Barbie has inspired a huge range of art forms and artists. Pop Artists in particular are drawn to Barbie’s mix of commerciality and high fashion. Much like the paper dolls that Ruth Handler’s daughter would play with, Barbie can be endlessly customized to represent the personal style, mood, and dreams of the customer, and many artists recognize this blank canvas as the perfect jumping off point. In 1986, Andy Warhol painted a portrait of Barbie, which was in fact intended as a portrait of Warhol’s close friend BillyBoy. BillyBoy, a jewelry designer who also designed two dolls for Mattel, was an avid Barbie collector and insisted that he would only allow Warhol to paint his “portrait” if it was a portrait of Barbie. Peter Max painted Barbie in 1994 in his signature Cosmic style. Max painted the doll as a living character, using a tiara and pearls to portray the image of a young Hollywood starlet. In both cases of portraiture, the artist uses Barbie as a stand-in representing a larger idea.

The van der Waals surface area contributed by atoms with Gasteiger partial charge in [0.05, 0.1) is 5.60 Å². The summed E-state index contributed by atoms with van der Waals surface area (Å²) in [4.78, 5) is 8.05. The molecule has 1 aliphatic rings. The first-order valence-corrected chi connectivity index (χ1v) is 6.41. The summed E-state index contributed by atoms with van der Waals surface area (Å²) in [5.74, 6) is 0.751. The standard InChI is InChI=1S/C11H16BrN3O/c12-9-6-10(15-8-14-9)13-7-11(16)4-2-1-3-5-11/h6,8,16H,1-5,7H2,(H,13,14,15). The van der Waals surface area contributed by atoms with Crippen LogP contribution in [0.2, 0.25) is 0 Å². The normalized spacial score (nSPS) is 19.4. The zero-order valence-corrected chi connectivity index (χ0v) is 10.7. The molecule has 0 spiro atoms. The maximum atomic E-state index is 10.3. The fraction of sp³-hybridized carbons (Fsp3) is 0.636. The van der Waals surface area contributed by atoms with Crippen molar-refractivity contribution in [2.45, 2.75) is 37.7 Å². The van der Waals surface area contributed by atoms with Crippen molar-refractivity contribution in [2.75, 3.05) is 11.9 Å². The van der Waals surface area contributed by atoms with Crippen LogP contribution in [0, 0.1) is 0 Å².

Artists have also photographed Barbie dolls in unique and innovative ways. Catherine Théry’s “Pas celles que vous croyez” (Not the Ones You Think) series replaces characters in famous artwork with Barbies, using them as a way to explore and question ideals of gender dynamics, femininity, and religion in classical art. In 2009, David Parise, inspired by a Barbie fashion book, began photographing vintage 1960s Barbies against the backdrop of Miami’s beaches. The images evoke a sense of nostalgia, which is only heightened by the role of the dolls. Photographer David Levinthal’s Barbie exhibit consisted of a series of polaroids that used Barbie as a representation of popular culture. The series mimics early fashion photography, using post-war fashion, stiff poses, and monochromatic colored backdrops.